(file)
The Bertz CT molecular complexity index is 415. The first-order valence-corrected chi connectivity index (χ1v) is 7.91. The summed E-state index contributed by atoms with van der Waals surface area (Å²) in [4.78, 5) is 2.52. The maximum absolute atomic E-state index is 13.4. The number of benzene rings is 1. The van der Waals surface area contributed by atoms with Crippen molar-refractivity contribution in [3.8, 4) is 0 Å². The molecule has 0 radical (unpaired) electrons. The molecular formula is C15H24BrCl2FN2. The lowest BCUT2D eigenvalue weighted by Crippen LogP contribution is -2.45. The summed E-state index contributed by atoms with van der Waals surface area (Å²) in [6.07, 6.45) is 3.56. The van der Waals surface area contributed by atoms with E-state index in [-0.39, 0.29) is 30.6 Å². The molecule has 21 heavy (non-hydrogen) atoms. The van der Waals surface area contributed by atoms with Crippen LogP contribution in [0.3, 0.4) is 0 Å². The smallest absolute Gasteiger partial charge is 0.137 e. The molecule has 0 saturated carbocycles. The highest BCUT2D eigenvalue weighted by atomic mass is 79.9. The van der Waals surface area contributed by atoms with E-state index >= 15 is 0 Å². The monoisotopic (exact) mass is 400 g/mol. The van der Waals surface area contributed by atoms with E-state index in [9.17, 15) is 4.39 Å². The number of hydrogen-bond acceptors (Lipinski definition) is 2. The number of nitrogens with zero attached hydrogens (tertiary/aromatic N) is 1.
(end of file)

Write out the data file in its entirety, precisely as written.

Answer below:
The Bertz CT molecular complexity index is 415. The first-order valence-corrected chi connectivity index (χ1v) is 7.91. The summed E-state index contributed by atoms with van der Waals surface area (Å²) in [4.78, 5) is 2.52. The maximum absolute atomic E-state index is 13.4. The number of benzene rings is 1. The van der Waals surface area contributed by atoms with Crippen molar-refractivity contribution in [3.8, 4) is 0 Å². The molecule has 0 radical (unpaired) electrons. The molecular formula is C15H24BrCl2FN2. The lowest BCUT2D eigenvalue weighted by Crippen LogP contribution is -2.45. The summed E-state index contributed by atoms with van der Waals surface area (Å²) in [6.07, 6.45) is 3.56. The van der Waals surface area contributed by atoms with E-state index in [-0.39, 0.29) is 30.6 Å². The molecule has 21 heavy (non-hydrogen) atoms. The van der Waals surface area contributed by atoms with Crippen LogP contribution in [0.3, 0.4) is 0 Å². The smallest absolute Gasteiger partial charge is 0.137 e. The molecule has 0 saturated carbocycles. The highest BCUT2D eigenvalue weighted by atomic mass is 79.9. The van der Waals surface area contributed by atoms with E-state index >= 15 is 0 Å². The monoisotopic (exact) mass is 400 g/mol. The van der Waals surface area contributed by atoms with E-state index in [9.17, 15) is 4.39 Å². The number of hydrogen-bond acceptors (Lipinski definition) is 2. The number of nitrogens with zero attached hydrogens (tertiary/aromatic N) is 1.